The reasonable compensation for the leased premises fixed by the trial court based on the stipulated rent under the lease contract which is P22,531.00, must be equitably reduced in view of the circumstances attendant in the case at bar. First, it should be noted that the premises was used only as a means of passageway caused by [YMCA's] failure to provide sufficient passageway towards the second floor unit it also occupies. Second, [YMCA] was negligent because it waited for more than a year before it actually demanded payment for back rentals as reflected in its Statement of Accounts dated September 7, 1999. When both parties to a transaction are mutually negligent in the performance of their obligations, the fault of one cancels the negligence of the other and, as in this case, their rights and obligations may be determined equitably under the law proscribing unjust enrichment. From the foregoing, we find the amount of P11,000.00 a month equitable and reasonable compensation for petitioner's continued use of the premises.[48] (Emphasis supplied)

Remington filed a Motion for Reconsideration therein but it was denied with finality in a Resolution dated November 12, 2007. Remington subsequently filed a Motion for Leave to File Second Motion for Reconsideration but it was denied for lack of merit in a Resolution dated February 6, 2008, ordering entry of judgment. Thus, the resolution in that case has become final and executory.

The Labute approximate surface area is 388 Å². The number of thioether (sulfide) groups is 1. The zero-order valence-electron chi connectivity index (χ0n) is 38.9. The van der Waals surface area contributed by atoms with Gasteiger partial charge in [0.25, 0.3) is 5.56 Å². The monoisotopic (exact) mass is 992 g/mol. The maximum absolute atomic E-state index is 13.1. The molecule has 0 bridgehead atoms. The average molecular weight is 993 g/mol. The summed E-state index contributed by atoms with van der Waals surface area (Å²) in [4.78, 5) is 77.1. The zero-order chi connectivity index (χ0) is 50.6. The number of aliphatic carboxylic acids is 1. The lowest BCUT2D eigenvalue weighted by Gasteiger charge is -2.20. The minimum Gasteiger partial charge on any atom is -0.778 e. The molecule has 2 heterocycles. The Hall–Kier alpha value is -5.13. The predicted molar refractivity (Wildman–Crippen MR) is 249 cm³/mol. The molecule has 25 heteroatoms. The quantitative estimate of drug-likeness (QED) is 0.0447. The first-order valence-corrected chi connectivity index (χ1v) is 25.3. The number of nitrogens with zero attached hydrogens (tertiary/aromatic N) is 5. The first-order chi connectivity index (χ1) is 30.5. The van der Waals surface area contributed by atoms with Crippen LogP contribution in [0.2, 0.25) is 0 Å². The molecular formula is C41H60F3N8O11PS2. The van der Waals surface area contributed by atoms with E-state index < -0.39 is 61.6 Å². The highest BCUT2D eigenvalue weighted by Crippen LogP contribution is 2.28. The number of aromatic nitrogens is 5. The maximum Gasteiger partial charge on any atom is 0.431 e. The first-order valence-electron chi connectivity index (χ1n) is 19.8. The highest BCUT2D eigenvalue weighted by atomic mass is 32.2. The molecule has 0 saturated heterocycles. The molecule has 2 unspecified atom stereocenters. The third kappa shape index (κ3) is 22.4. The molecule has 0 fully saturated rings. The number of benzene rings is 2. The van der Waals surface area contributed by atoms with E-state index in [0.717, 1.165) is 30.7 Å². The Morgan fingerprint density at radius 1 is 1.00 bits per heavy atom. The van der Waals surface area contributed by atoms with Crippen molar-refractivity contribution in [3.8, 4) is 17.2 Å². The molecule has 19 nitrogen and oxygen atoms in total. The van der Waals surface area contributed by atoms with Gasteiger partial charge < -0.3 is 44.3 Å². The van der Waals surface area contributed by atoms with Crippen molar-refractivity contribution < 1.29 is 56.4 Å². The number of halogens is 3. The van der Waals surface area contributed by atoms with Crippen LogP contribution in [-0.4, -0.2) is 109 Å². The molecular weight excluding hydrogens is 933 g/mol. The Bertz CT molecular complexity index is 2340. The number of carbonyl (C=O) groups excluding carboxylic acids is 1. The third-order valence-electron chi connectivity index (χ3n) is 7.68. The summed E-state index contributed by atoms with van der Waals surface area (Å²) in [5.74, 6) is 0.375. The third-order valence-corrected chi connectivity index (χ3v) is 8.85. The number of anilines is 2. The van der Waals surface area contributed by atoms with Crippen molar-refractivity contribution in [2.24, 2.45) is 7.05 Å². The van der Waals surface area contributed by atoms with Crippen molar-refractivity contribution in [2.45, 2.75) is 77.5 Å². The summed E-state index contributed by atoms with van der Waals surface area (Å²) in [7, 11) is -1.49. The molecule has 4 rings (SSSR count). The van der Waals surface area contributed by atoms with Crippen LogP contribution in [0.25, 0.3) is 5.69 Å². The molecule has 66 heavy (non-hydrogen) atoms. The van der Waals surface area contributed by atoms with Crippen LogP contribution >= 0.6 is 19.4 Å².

The final Resolution dated August 31, 2007 in G.R. No. 171858 is binding and applicable to the present case following the salutary doctrine of stare decisis et non quieta movere which means "to adhere to precedents, and not to unsettle things which are established."[49] Under the doctrine, when the Supreme Court has once laid down a principle of law as applicable to a certain state of facts, it will adhere to that principle, and apply it to all future cases, where facts are substantially the same.[50] The doctrine of stare decisis is based upon the legal principle or rule involved and not upon judgment which results therefrom. In this particular sense stare decisis differs from res judicata which is based upon the judgment.[51]

The doctrine of stare decisis is one of policy grounded on the necessity for securing certainty and stability of judicial decisions, thus:

Time and again, the court has held that it is a very desirable and necessary judicial practice that when a court has laid down a principle of law as applicable to a certain state of facts, it will adhere to that principle and apply it to all future cases in which the facts are substantially the same. Stare decisis et non quieta movere. Stand by the decisions and disturb not what is settled. Stare decisis simply means that for the sake of certainty, a conclusion reached in one case should be applied to those that follow if the facts are substantially the same, even though the parties may be different. It proceeds from the first principle of justice that, absent any powerful countervailing considerations, like cases ought to be decided alike. Thus, where the same questions relating to the same event have been put forward by the parties similarly situated as in a previous case litigated and decided by a competent court, the rule of stare decisis is a bar to any attempt to relitigate the same issue.[52]